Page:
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Old July 27, 2007, 10:54 AM   #12
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Quote:
Glocks are good guns and I own a G17 myself. It's my opinion, however, that your first semi-auto pistol should have an external manual safety. You might want to check out the Sig, S&W, CZ and Beretta pistols before you commit. I recently held a Beretta 92FS and found it's handling quite nice.

The most important thing, however, is to get some competent instruction on the range. This will go a long way to building your confidence with any pistol you select.
I agree you should consider your options instead of just setting yourself on a Glock. True a Glock does not have a manual safety. It has a 5.5 lbs trigger and before field stripping the trigger must be pulled ON AN EMPTY CHAMBER. Whereas a 1911 has a 4.5-5 lbs trigger with manual safety or a DA/SA gun typically has an initial 10-12 lbs DA trigger and 4-6 lbs SA trigger. But I believe one is either safe around firearms or they're not. One is either trained or not. If the person does not bother to do a chamber check to know the status of the weapon and puts their finger on the trigger what might happen? Whether its a DA/SA gun, 1911, or Glock? And just because a gun has a safety should the person be lulled into thinking its okay to sometimes put their finger on the trigger when not intending to shoot? That's a terrible habit to get into. The basic rules of firearms safety always applies to all guns. Like any gun, a Glock is as safe or as dangerous as the person holding it.
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Old July 27, 2007, 12:35 PM   #13
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Both are good guns. I decided on the 19 over the 17 because it felt better was slightly smallre & lighter and could serve the dual purpose of target & CCW. IMHO Glock makes the best 9mm available. reliable, Accurate and practically indestructible. Parts are readily available amd there are plenty of accessories amd modifications you can make. First would be to switch out the OEM trigger pull for a #3.5.

Here are the differences between teh two:

GLOCK 17
WEIGHT
625 g / 22.04 oz.
LOADED
905 g / 31.91 oz.

LENGTH
186 mm / 7.32 in.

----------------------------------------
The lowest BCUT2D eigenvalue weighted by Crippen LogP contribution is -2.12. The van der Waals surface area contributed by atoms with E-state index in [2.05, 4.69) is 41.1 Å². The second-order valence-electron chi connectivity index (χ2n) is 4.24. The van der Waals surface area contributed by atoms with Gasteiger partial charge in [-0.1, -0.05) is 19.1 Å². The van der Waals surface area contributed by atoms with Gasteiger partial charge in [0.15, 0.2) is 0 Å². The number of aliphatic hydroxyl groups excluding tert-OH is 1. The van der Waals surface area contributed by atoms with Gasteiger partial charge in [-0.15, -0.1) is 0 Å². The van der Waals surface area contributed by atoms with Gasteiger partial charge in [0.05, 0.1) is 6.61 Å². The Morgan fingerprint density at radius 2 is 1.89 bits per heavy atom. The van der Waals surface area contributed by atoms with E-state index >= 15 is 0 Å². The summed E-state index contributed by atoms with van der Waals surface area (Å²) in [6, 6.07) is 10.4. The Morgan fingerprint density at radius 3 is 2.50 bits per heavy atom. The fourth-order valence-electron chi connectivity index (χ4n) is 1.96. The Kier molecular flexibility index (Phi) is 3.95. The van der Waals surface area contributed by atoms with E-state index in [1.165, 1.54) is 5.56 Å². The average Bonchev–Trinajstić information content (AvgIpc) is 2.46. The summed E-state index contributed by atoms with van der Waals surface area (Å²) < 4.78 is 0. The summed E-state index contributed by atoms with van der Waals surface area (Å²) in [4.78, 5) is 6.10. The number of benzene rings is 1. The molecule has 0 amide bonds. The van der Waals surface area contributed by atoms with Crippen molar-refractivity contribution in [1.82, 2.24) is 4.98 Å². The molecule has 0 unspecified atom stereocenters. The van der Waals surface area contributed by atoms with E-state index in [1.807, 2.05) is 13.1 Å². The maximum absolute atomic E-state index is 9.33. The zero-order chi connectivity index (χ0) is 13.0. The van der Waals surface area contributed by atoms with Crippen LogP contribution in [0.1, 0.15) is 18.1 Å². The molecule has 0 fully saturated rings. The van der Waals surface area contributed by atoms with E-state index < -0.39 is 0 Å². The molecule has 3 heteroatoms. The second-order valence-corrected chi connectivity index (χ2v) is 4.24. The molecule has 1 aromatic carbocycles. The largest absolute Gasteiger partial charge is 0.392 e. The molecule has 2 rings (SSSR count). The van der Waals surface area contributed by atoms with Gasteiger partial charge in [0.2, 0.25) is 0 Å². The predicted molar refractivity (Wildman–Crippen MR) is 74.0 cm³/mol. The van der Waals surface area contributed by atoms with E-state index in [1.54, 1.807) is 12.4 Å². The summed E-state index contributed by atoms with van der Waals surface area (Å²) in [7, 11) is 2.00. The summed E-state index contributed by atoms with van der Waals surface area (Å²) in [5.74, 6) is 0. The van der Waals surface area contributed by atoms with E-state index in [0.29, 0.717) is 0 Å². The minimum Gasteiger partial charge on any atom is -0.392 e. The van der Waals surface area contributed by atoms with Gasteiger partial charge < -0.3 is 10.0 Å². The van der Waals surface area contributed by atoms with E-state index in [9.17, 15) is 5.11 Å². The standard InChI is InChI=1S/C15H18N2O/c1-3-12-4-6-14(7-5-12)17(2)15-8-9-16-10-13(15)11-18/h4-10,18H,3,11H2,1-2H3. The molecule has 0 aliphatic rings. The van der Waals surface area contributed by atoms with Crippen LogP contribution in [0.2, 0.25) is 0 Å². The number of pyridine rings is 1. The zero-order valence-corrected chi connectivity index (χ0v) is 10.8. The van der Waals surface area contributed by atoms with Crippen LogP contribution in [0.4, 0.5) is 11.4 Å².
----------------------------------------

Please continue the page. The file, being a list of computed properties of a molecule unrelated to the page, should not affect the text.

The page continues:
HEIGHT
138 mm / 5.43 in.

MAG. CAPACITY
Standard: 17
OPTIONAL
19 / 33

WIDTH
30 mm / 1.18 in.

LINE OF SIGHT
165 mm / 6.49 in.

BARREL LENGTH
114 mm / 4.49 in.


GLOCK 19
WEIGHT
595 g / 20.99 oz.
LOADED
850 g / 29.98 oz.

LENGTH
174 mm / 6.85 in.
HEIGHT
127 mm / 5.00 in.
MAG. CAPACITY
Standard: 15
OPTIONAL
17 / 19 / 33

WIDTH
30 mm / 1.18 in.

LINE OF SIGHT
153 mm / 6.02 in.

BARREL LENGTH
102 mm / 4.02 in.
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Old July 27, 2007, 06:33 PM   #14
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If you take someone new to handguns and run them through a tactical/fighting pistol handgun class, he or she will spend less time fighting with the controls of the Glock vs. the 1911/SIG/Beretta. This results in being able to spend more attention on getting good hits and being safe when using the Glock vs. another pistol that has a more complicated manual of arms. I have witnessed this at multiple classes.

-z
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Old July 27, 2007, 10:08 PM   #15
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Glock 19 is a sweet pistol, and so is the 23. I carry the 23 and practice with it weekly. If you get a 23 you'll have to master it. It has a lot of pop for a light gun.
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Old July 28, 2007, 12:48 AM   #16
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Hi, pjn

You should really try both before you make your decision.

I didn't try both before I bought my G19 but I guess I was lucky... Had the opportunity to try a G17 at the range and to my surprise I didn't shoot it as well as my G19. The recoil was softer on the G17 but I spread the shots more. The funny thing was that the guy I borrowed the gun from shot better with my G19 than his G17 also... :-)
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Old July 28, 2007, 06:10 AM   #17
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Oddly enough, the added barrel length of the G17 isn't that noticable between the 2

And this is coming from a G17 owner of 20+ years! The G19 is a very enjoyable gun to shoot and is very accurate. The only non-Glock 9mm I could compare the G19 to is the HK P7 another awesome 9mm.
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Old July 28, 2007, 06:31 AM   #18
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Quote:
As a "starting gun" for a novice, I'll go against the pack here and suggest you check out some other guns before finalizing on the Glock.

Glocks are good guns and I own a G17 myself. It's my opinion, however, that your first semi-auto pistol should have an external manual safety. You might want to check out the Sig, S&W, CZ and Beretta pistols before you commit. I recently held a Beretta 92FS and found it's handling quite nice.